Does Silky’s Nata make t he cut?
‘LET’S CALL A SPADE A SPADE.’
Most of us are familiar with the saying, but, despite the popularity of this cliche, the value of the outdoor and camping market is based, to a large extent, on you and I believing different.
A knife cuts things. For the most part, that’s all any of us want it to do, yet the design, price and variation of knives on the market is almost infinite.
But what of an axe? A tool so singular in its purpose that even chewing gum found more uses in the hands of Macgyver. Can an axe really vary in form and function?
JACK OF ALL TRADES
Perhaps the biggest challenge facing any outdoor enthusiast is the matter of packing space, or the lack thereof. Whether you’re a hiker, hunter, camper, off-road traveller, or general lover of the great outdoors, most of us are aware of our space limitations.
Personally, I tend to believe that travelling with too much gear is worse than travelling with too little. For this reason, I generally favour equipment that is either multipurpose, or versatile in its function. The problem, however, is that a number of multipurpose tools are either bad at everything, or not particularly good at anything. Which is why I view all ‘ latest and greatest’ multitools with extreme scepticism. The Nata from Silky was no different.
At first, I couldn’t quite figure out what it was meant to be: Is it an axe, a machete, or a giant meat cleaver? Then I held one in my hands and realised that it’s all of these things, and none of these things. The Nata is a hybrid tool that is an axe, a machete, and a knife, all in one – making it the most unique outdoor cutting-choppinghacking-splitting tool known to humans (well, known to me). I’d even go so far as to say that the Nata is an evolutionary milestone for one of humankind’s oldest tools.
But enough rambling – what can possibly make this … hmmm … axe-knife-choppy thing so much better than a conventional axe? Everything!
Aside from the obvious fact that it looks completely unique, what amazes me most about this blade is its weight distribution. It feels surprisingly well balanced for a tool that has a 240 mm blade and a 175 mm grip length. Part of this is due to the Nata having a fixed blade that runs all the way through to the butt. What this means (when you’re actually using it), is you don’t get nearly as fatigued swinging it around as you would an ordinary axe.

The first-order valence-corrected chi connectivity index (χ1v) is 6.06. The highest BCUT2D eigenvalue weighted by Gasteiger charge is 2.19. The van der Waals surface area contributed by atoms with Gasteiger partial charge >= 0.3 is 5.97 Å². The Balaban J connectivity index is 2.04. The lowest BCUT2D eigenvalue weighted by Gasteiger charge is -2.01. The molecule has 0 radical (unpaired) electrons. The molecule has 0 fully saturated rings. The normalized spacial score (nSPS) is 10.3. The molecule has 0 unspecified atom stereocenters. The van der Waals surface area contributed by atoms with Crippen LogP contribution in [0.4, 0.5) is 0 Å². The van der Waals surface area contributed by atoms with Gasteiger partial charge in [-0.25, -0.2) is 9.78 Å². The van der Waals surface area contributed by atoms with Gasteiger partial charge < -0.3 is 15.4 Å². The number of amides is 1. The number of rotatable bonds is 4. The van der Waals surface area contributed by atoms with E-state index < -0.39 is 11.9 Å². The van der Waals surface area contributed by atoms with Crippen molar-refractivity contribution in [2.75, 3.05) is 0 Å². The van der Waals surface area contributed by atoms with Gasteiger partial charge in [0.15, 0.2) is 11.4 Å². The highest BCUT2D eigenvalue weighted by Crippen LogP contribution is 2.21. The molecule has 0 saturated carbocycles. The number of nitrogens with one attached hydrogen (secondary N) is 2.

Along similar lines, most conventional axes feature a heavy taper, where the back (or spine) of the blade is typically far thicker than the edge. Naturally, this makes your average axe purposefully suited to splitting logs, but it also means that your wrists have to work extra hard to keep the top-heavy blade upright and steady.
Admittedly, a standard axe is probably a better log-splitting tool (thanks to that taper), but at the same time, most axes aren’t great at penetrating – which is what you need when clearing bushes and fallen branches. This is generally the domain of machetes and kukris, which have thinner blades that are designed to strike deep into ‘wet’ wood and branches. What most machetes lack, however, is the necessary mass and blade stiffness to split a log in half.
And that’s pretty much where the Nata slots in: somewhere between an axe, a machete and a general-purpose outdoor knife. So instead of having to own all three of these things, you can get away with just one. But the real difference between these tools and the Silky Nata is the quality.
As a self-proclaimed knife nut, I would consider a Nata just for the steel quality alone. Made from SK4 high carbon steel, the Nata’s edge retention and hardness is every bit as good as the phrase ‘Japanese steel’ implies.
And with that, we come to our final point – price. Without a doubt, at R1 439, the Nata is going to cost far more than most people are willing to part with for an edged (outdoor) tool. Initially, I thought the same way, but since owning one, I have subsequently bought three Natas as gifts for close friends.
But what draws me most to this blade is that I don’t often come across a product that is better than the hype that surrounds it. Sure, it’s going to set you back far more than a garden-variety axe, but this is no ordinary yard tool – this is evolution.
Silky Nata Tool: Where are you: Wilderness, jungle, garden Chopping wood, clearing brush and branches, cutting thick steak What you might be doing?
SPECIFICATIONS WEIGHT: 0.6 kg Blade length: 240 mm Blade height: 49 mm Blade thickness: 5.0 mm Edge: Double edge Steel type: SK4 high carbon steel